For those of you not familiar with my blogger friend Troll, today's post is dedicated to his passion for a magnificent creature whom he hails as, "the greatest athlete of all time."
Sir Troll, author of the thought provoking blog, The Troll Report where, "The Troll-In-Chief maintains the right to rant about putrid rap "music" rave about new culinary concepts and write brilliantly about all sorts of interesting stuff.", extols his wisdom daily to us mere mortals who had not the benefit of being reared under a bridge, as he did.
I consider this post my penance for "tricking" (as he described it) Troll into thinking a previous horse related post on the Daily Dandy was my birthday tribute to his favorite subject. Ever true to Chef Troll and to my word, allow me to tell you a story about a horse.
Thirty-nine years ago today, on March 30, 1970, a bright red chestnut colt with three white socks, was born in Virginia to a mare named Somethingroyal and the great racing stallion, Bold Ruler. Born and bred to race, "Big Red", as he was dubbed, spent his time as a yearling, still unnamed. It would take 11 submissions to the Jockey Club by the Meadow Stables secretary, Elizabeth Ham, until a name Ham picked herself was approved; Secretariat.
He entered into his horse racing debut on July 4, 1972 at Aqueduct. Although he went in as a favorite, he ended up finishing fourth in the race. It would only take Secretariat eleven days later to become a champion. He then won the next 5 races in a row, including three important stakes races for a two-year old, his only other defeat as a two-year old, coming in a disqualification in the Champagne Steaks at Belmont. Those seven magnificent victories in nine races that year resulted in his being voted Horse of the Year.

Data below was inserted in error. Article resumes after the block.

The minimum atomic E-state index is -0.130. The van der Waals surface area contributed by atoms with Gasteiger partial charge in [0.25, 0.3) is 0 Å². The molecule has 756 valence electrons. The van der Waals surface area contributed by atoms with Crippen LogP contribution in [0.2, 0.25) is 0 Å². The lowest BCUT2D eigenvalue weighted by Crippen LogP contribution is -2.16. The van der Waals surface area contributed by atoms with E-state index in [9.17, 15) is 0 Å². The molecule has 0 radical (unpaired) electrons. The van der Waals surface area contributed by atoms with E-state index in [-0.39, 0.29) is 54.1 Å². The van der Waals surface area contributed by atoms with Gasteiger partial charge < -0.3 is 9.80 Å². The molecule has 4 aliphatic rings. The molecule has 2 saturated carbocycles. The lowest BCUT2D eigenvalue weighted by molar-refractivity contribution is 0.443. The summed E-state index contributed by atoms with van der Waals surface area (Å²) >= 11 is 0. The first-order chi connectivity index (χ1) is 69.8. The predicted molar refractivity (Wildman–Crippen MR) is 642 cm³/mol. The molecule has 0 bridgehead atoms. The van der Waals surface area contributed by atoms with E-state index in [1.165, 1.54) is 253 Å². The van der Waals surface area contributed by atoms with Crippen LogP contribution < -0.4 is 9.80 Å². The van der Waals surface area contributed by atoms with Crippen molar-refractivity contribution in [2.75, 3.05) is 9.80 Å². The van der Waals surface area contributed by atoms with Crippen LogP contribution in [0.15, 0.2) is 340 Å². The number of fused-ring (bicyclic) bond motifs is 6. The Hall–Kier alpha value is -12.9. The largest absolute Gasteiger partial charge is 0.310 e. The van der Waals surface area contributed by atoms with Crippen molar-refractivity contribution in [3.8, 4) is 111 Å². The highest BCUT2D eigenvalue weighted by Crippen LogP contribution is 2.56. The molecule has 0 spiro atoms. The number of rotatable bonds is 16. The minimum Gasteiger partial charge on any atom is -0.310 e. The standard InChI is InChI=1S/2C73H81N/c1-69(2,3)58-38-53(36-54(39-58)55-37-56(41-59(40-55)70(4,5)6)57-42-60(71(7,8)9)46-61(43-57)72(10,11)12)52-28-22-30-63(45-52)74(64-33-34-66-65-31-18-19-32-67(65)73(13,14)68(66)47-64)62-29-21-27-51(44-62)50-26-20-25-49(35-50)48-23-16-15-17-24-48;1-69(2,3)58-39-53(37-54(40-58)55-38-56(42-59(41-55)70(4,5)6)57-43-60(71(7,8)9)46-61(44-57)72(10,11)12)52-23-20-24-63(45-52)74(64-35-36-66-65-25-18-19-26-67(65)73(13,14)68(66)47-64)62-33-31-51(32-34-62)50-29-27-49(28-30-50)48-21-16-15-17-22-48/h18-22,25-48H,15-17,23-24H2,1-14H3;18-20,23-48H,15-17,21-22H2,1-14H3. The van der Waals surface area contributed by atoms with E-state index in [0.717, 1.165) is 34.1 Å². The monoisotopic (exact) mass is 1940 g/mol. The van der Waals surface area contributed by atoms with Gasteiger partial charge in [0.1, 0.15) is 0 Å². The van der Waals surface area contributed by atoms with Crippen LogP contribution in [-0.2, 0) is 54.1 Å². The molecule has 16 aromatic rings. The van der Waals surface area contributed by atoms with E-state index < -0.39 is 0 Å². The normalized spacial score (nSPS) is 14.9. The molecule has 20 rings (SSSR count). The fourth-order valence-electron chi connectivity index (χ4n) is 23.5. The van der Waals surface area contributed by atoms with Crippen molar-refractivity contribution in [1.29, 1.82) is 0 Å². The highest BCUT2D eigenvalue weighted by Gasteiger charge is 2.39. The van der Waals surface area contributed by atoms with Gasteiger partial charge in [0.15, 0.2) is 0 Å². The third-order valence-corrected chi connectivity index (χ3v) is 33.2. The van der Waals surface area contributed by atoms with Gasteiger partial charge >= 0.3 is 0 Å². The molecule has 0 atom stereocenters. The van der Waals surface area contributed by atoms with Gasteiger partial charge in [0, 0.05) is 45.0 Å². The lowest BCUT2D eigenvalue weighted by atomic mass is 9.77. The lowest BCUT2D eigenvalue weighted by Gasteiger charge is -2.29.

The world soon had a new superstar and Secretariat mania was everywhere. Time, Newsweek and Sports Illustrated all featured the horse on the cover the same week. Major talent agencies booked Secretariat appearances as if he were a top box office movie star, but at the time no movie star could match his fan appeal.
"This red horse with blue and white blinkers and silks seemed to epitomize an American hero,' said owner Penny Chenery."
Then, and just as his legend was hitting a fervor peak, he solidified his unmatched champion status on June 9th 1973, when he became the first horse in 25 years to win the biggest contest in all of horse racing; the Triple Crown. In true legendary form, he not only won by 31 lengths, he shattered the previous record held by Citation's 1948 Triple Crown. So impressive, so dominant was his win, it is documented;
"It was so big, even the widest angle of the CBS camera covering the stretch run could barely show Secretariat in the same shot as the next-nearest horse, Twice A Prince. As Charles Hatton wrote in The Daily Racing Form, "His only point of reference is himself."
In a most memorable career that lasted a mere 16 months, the great Secretariat won 16 times in 21 starts, finishing in the money in every race except his first; his career earnings totaling $1,316,808. By his retirement in 1973, he had won back-to-back horse of the year awards.
"As former Pimlico general manager Chick Lang said, "He looked like a Rolls-Royce in a field of Volkswagens."
Listed by ESPN at number 35 of the 100 Greatest Athletes of the 20th Century, the highest of the three non-humans on the list, he will always be remembered as one the sports greatest, his name synonymous with horse racing.
The superstar athlete was euthanized on Oct. 4, 1989. Upon his death his owner remarked, "He wasn't just the greatest horse I ever had, he was the greatest horse anybody ever had."
Both this article and this contributed to this report.